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#168: AN INDECENT OBSCURITY. Catullus may well be the most ferociously passionate poet who has survived from antiquity. Of Sappho we have only a pitiful few fragments; of Catullus, over a hundred full poems in a variety of meters and moods. He damned and delighted with equal intensity: his most famous opening line is “Odi et amo,” a line so flatly simple as to be the bane of translators for the following two thousand years. (Frank Bidart probably got closest to it by a cunning use of italic: “I hate and love.”) His blistering obscenity is still unmatched: his range of raunch made quailing use of the anal, oral and olfactory, and he was pitiless toward anyone who hadn’t the good fortune of being young. He moved with the sophistication of the wealthy and well-placed, and had never heard the adage that there was no shame in poverty. His most famous erotic target, Lesbia, is addressed in tones of helpless devotion, jealous suspicion, and heart-scarred rage; but there is an Etruscan boy in there as well, Juventius, who had the audacity not only to favor a poor man over a poet but to wipe his lips after Catullus had kissed him. Catullus’s eye for the most appalling and indiscreet detail is like a fly in an outhouse.

Like Baudelaire or Racine, like Du Fu or Wang Wei, Catullus is famed for being untranslatable. I’d been looking through the more recent translations, hoping to find some good news; nothing much to report. There are occasional successes and felicities: Carl Sesar, for instance, renders Poem 56 as a limerick: “I caught a kid humping his lass, / and the chance was too good to pass, / a true son of Venus, / I whipped out my penis, / and pronged a piece off of his ass.” (The Loeb edition of Catullus leaves the last lines decorously untranslated.) Peter Green’s scholarly edition has some terrific and helpful annotation, and a good character index. What persists, though, is the terrible problem of tone: not just the level of politeness (or lack of it) in, for instance, rendering sexual terminology: do you make love to someone, have them, screw them, fuck them, what? How do you address in the endearments of Latin, when “girls” and “guys” sound like fifties teen-pop songs? Down deeper, how do you speak in Catullus’ voice? The British translations especially often sound like dons’ dismal attempts to be, you know, “with it” (sigh). Something in the freedom of Catullus’ original voice makes his translators sound like assumed identities or just mannered imitation, with no conviction, no lower registers. For all that modern crime novels have done their best to convince us that universities are hotbeds of adultery and murderous passions, maybe Catullus’ experience is just not commonly available to most students of classical languages. Maybe, joking aside, it’s a case that, as actors say, you have to find the role inside you to play it. In the meantime, there is Catullus, locked away in the indecent obscurity of a learned language. We’re waiting.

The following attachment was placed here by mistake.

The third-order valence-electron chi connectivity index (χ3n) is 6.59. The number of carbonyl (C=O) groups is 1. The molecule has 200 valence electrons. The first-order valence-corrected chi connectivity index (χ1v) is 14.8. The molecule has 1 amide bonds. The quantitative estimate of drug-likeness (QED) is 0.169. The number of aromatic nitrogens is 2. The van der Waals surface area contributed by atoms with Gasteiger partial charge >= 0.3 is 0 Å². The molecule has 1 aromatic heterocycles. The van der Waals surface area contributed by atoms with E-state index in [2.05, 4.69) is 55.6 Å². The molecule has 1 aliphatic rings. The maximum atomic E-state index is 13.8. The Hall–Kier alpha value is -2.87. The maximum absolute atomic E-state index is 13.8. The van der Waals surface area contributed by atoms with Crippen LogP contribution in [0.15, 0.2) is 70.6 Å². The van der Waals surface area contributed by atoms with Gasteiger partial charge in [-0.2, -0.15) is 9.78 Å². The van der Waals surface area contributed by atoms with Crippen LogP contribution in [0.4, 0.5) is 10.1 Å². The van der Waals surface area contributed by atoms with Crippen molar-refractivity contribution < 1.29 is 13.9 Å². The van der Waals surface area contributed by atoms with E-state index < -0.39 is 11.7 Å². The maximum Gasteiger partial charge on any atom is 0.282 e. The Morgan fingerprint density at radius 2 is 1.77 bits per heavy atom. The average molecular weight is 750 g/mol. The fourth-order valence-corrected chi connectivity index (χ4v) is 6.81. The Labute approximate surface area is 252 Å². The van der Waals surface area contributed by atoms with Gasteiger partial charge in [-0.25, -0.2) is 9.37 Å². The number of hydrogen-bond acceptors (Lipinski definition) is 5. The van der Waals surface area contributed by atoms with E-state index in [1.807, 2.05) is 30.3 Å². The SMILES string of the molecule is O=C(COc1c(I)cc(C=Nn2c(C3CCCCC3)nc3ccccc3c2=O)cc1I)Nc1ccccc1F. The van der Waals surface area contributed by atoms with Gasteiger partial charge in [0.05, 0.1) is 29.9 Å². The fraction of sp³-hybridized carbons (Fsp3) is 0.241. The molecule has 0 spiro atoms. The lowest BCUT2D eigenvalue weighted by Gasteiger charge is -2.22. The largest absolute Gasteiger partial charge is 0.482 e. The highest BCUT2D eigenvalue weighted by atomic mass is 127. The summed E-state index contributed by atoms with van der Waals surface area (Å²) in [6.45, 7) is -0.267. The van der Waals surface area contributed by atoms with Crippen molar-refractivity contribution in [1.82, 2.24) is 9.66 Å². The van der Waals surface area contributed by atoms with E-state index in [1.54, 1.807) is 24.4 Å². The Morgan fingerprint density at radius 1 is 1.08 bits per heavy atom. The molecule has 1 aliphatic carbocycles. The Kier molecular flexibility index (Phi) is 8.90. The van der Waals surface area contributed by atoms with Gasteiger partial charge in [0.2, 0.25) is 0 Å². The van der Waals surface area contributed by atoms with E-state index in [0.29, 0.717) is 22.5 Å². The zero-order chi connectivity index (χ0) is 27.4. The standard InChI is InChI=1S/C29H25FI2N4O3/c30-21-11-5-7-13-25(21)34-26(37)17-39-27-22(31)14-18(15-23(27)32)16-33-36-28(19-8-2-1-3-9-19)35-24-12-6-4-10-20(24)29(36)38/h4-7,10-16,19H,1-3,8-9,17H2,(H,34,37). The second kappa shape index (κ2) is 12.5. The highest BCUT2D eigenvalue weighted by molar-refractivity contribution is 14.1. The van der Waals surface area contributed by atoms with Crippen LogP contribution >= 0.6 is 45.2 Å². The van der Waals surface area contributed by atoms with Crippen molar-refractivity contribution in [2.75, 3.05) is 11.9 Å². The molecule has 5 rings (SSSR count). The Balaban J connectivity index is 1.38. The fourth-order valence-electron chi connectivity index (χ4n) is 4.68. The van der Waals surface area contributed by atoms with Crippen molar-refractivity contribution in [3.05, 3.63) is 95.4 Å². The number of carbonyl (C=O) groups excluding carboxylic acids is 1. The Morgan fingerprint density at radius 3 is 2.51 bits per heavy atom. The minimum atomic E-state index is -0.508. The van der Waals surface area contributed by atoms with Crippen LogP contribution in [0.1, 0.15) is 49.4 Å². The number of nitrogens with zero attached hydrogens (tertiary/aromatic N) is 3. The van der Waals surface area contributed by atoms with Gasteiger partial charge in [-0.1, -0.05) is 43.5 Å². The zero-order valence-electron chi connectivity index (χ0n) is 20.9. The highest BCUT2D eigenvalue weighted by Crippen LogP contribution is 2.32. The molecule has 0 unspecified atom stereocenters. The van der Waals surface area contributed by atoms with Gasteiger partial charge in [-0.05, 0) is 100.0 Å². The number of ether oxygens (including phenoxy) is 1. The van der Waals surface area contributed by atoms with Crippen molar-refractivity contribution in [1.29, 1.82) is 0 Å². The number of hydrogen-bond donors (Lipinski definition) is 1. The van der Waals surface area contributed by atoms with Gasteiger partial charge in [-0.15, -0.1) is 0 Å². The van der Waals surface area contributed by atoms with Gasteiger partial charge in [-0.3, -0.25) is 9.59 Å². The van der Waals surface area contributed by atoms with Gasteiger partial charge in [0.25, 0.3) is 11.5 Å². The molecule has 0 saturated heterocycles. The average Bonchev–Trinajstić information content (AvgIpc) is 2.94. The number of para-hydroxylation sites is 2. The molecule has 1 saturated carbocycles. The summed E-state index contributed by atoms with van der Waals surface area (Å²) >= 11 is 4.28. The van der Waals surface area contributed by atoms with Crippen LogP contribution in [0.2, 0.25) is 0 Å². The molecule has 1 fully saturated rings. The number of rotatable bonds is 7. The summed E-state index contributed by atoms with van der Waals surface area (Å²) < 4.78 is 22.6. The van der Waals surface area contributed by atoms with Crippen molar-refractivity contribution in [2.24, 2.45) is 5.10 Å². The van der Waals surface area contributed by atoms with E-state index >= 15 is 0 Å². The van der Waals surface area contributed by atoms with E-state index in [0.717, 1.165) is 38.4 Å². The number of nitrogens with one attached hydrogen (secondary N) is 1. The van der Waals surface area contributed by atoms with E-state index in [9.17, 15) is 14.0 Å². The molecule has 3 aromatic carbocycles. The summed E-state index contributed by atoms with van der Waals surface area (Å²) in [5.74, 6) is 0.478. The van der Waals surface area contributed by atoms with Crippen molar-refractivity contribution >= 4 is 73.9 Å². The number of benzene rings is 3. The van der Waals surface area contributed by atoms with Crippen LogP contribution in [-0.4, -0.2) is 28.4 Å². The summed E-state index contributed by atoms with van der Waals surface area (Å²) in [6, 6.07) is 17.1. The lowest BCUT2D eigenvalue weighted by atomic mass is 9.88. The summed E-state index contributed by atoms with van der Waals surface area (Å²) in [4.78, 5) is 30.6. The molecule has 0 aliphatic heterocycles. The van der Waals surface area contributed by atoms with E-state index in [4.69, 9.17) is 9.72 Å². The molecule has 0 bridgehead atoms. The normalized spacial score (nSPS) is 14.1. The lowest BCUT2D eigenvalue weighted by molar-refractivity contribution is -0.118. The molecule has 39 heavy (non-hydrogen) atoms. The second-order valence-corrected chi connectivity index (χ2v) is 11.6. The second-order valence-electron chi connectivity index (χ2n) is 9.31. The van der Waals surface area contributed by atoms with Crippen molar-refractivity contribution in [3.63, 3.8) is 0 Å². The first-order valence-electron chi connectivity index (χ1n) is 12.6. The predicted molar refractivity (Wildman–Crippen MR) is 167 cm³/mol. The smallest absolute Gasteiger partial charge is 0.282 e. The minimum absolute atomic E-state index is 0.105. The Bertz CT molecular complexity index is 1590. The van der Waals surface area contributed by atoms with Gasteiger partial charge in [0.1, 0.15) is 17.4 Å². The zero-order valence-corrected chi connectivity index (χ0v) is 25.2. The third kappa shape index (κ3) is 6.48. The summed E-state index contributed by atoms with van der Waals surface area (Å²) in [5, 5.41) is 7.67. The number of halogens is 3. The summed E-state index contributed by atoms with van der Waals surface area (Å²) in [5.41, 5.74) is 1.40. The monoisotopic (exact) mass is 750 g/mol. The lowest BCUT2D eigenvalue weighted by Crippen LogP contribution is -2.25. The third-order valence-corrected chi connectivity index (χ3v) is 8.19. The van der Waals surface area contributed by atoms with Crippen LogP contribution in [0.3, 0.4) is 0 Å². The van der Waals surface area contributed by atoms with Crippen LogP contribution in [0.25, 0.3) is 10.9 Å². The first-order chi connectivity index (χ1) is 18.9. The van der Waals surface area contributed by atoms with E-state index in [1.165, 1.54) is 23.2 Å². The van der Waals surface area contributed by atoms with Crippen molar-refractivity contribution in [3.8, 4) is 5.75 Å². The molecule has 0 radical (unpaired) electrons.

--Selected Poems of Catullus, translated by Carl Sesar. Mason and Lipscomb, 1974.

--The Poems of Catullus, translated with commentary by Peter Green. California, 2005.


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